First there is the problem of radioactivity being spread if there is a blow-up on launch. January's explosion on launch of a Delta II rocket at the Kennedy Space Center—in which Florida residents as far off as Vero Beach, l00 miles away, were told to remain indoors to avoid falling debris after that mishap—is an example of what could occur with a Cassini launch accident.
Plutonium has long been described by scientists as the most toxic substance known. It is "so toxic," says Dr. Helen Caldicott, founder of Physicians for Social Responsibility, "that less than one-millionth of a gram is a carcinogenic dose. One pound, if uniformly distributed, could hypothetically induce lung cancer in every person on Earth."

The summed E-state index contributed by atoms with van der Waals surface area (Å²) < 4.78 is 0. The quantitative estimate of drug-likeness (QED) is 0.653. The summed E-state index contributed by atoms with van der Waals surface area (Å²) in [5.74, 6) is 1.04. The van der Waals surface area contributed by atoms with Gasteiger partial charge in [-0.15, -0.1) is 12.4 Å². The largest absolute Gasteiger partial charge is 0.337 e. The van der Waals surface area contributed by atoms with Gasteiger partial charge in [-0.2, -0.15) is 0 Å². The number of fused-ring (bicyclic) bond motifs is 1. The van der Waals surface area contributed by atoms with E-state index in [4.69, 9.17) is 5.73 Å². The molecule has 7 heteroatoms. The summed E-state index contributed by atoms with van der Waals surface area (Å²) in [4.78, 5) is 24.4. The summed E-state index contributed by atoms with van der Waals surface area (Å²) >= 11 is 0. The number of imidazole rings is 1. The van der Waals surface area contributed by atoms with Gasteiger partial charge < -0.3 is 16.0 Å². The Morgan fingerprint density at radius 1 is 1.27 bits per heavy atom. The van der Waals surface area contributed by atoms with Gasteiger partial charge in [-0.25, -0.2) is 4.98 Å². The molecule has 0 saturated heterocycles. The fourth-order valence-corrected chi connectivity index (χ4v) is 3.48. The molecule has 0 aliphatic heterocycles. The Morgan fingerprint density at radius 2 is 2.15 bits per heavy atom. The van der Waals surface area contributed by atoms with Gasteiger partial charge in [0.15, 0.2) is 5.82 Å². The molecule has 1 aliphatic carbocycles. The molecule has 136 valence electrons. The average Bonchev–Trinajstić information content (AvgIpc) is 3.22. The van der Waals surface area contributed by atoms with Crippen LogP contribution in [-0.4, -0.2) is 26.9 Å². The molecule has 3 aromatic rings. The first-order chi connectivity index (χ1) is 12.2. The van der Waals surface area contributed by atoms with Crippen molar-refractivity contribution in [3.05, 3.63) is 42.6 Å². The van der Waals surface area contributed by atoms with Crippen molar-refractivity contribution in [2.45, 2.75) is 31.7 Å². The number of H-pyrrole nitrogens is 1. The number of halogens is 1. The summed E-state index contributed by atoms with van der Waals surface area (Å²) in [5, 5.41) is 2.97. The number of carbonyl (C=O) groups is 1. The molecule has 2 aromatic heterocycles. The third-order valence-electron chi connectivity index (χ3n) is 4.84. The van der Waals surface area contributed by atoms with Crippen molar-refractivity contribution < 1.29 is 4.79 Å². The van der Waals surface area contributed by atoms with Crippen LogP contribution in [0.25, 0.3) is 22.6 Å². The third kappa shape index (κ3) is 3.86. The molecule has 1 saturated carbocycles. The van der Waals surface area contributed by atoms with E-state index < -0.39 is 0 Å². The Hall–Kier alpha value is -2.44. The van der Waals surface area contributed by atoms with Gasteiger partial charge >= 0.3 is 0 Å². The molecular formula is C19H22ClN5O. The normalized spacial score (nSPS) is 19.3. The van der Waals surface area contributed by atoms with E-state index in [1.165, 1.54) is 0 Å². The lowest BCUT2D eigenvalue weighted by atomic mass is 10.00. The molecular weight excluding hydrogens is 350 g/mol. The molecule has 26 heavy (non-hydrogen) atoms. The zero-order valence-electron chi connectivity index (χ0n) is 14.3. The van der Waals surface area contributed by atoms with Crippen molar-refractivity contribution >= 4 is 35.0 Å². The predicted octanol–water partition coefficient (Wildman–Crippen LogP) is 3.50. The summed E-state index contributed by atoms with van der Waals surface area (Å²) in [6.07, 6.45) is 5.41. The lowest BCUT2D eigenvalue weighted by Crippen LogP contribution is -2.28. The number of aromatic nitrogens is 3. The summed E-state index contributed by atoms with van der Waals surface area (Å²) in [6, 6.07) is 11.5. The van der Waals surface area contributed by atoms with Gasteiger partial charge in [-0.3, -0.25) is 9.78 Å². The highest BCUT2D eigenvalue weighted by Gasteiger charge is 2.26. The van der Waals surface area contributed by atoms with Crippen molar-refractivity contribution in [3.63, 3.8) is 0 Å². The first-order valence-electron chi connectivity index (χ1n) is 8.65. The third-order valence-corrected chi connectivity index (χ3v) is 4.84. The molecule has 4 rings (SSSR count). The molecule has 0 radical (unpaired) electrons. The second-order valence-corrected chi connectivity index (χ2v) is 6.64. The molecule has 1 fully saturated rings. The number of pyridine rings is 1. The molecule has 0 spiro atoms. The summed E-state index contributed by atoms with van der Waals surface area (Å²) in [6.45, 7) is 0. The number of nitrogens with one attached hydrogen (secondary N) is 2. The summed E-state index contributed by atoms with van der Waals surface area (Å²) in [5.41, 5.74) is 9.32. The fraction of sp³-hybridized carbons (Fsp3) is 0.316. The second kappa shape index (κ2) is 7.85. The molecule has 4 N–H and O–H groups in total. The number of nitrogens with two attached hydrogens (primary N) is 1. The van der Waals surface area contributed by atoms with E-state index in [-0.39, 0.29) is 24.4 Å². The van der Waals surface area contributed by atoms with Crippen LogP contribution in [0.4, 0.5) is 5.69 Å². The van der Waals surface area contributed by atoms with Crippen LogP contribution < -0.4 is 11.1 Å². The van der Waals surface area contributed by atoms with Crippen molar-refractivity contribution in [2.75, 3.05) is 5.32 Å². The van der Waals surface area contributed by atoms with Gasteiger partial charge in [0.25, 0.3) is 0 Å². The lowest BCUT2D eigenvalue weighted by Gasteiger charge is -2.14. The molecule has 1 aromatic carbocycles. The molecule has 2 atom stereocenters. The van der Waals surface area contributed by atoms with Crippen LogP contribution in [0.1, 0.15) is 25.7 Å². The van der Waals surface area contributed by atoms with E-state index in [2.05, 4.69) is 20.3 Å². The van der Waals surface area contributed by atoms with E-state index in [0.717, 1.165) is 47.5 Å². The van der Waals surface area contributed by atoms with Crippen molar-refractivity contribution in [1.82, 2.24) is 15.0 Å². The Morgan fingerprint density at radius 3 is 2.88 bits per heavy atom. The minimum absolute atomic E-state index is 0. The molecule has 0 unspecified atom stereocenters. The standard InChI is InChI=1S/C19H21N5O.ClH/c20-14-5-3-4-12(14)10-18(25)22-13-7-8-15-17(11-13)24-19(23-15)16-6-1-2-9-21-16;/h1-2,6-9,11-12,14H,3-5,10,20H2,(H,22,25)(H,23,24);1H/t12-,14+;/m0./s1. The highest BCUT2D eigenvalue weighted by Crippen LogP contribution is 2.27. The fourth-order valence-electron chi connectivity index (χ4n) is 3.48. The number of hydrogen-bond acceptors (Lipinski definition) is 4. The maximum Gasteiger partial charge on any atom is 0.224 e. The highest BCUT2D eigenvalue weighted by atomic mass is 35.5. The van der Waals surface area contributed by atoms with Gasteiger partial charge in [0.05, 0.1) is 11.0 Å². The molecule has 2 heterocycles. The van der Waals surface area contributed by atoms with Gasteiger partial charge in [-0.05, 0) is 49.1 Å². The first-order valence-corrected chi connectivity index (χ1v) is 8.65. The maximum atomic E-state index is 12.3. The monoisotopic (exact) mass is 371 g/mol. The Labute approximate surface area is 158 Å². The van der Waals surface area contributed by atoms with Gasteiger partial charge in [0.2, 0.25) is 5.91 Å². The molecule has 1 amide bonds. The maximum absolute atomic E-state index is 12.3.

Cassini's plutonium is not to be used for propulsion but as fuel in three Radioisotope Thermal Generators (RTG's) to produce a modest 745 watts of electricity—the amount seven light bulbs need—for the instruments on the space probe.
Then there is the matter of the highly dangerous Earth "flyby" NASA plans for Cassini. Propulsion is to be provided by a traditional chemical source. But there is insufficient propulsion to get Cassini directly from Earth to its final destination, Saturn. So what NASA intends to do is to first send the probe to Venus, have it circle Venus twice, and then have it come hurtling back towards Earth for a fast and low "flyby" designed to use the Earth's gravity to increase Cassini's velocity so it can reach Saturn. NASA calls this a "slingshot maneuver."